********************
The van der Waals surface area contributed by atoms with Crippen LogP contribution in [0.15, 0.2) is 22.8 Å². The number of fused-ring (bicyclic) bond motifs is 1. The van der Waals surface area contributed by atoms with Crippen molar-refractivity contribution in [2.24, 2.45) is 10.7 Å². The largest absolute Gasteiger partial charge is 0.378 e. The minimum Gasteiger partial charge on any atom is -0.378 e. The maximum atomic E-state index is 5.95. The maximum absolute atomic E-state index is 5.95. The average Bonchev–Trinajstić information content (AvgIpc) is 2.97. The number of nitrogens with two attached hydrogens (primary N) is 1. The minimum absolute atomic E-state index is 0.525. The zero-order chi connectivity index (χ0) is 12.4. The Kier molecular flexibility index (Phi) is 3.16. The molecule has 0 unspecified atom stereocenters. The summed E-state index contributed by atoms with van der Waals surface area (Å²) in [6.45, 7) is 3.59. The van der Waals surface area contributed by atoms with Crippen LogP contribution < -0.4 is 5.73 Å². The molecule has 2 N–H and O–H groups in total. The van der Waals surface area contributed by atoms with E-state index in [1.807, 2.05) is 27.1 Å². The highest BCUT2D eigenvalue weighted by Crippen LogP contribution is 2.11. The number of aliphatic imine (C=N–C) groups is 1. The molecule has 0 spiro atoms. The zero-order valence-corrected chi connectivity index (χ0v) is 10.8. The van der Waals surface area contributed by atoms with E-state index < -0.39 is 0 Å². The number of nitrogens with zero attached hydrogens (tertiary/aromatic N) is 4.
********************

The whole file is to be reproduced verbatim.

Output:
The van der Waals surface area contributed by atoms with Crippen LogP contribution in [0.15, 0.2) is 22.8 Å². The number of fused-ring (bicyclic) bond motifs is 1. The van der Waals surface area contributed by atoms with Crippen molar-refractivity contribution in [2.24, 2.45) is 10.7 Å². The largest absolute Gasteiger partial charge is 0.378 e. The minimum Gasteiger partial charge on any atom is -0.378 e. The maximum atomic E-state index is 5.95. The maximum absolute atomic E-state index is 5.95. The average Bonchev–Trinajstić information content (AvgIpc) is 2.97. The number of nitrogens with two attached hydrogens (primary N) is 1. The minimum absolute atomic E-state index is 0.525. The zero-order chi connectivity index (χ0) is 12.4. The Kier molecular flexibility index (Phi) is 3.16. The molecule has 0 unspecified atom stereocenters. The summed E-state index contributed by atoms with van der Waals surface area (Å²) in [6.45, 7) is 3.59. The van der Waals surface area contributed by atoms with Crippen LogP contribution < -0.4 is 5.73 Å². The molecule has 2 N–H and O–H groups in total. The van der Waals surface area contributed by atoms with E-state index in [1.807, 2.05) is 27.1 Å². The highest BCUT2D eigenvalue weighted by Crippen LogP contribution is 2.11. The number of aliphatic imine (C=N–C) groups is 1. The molecule has 0 spiro atoms. The zero-order valence-corrected chi connectivity index (χ0v) is 10.8. The van der Waals surface area contributed by atoms with E-state index < -0.39 is 0 Å². The number of nitrogens with zero attached hydrogens (tertiary/aromatic N) is 4.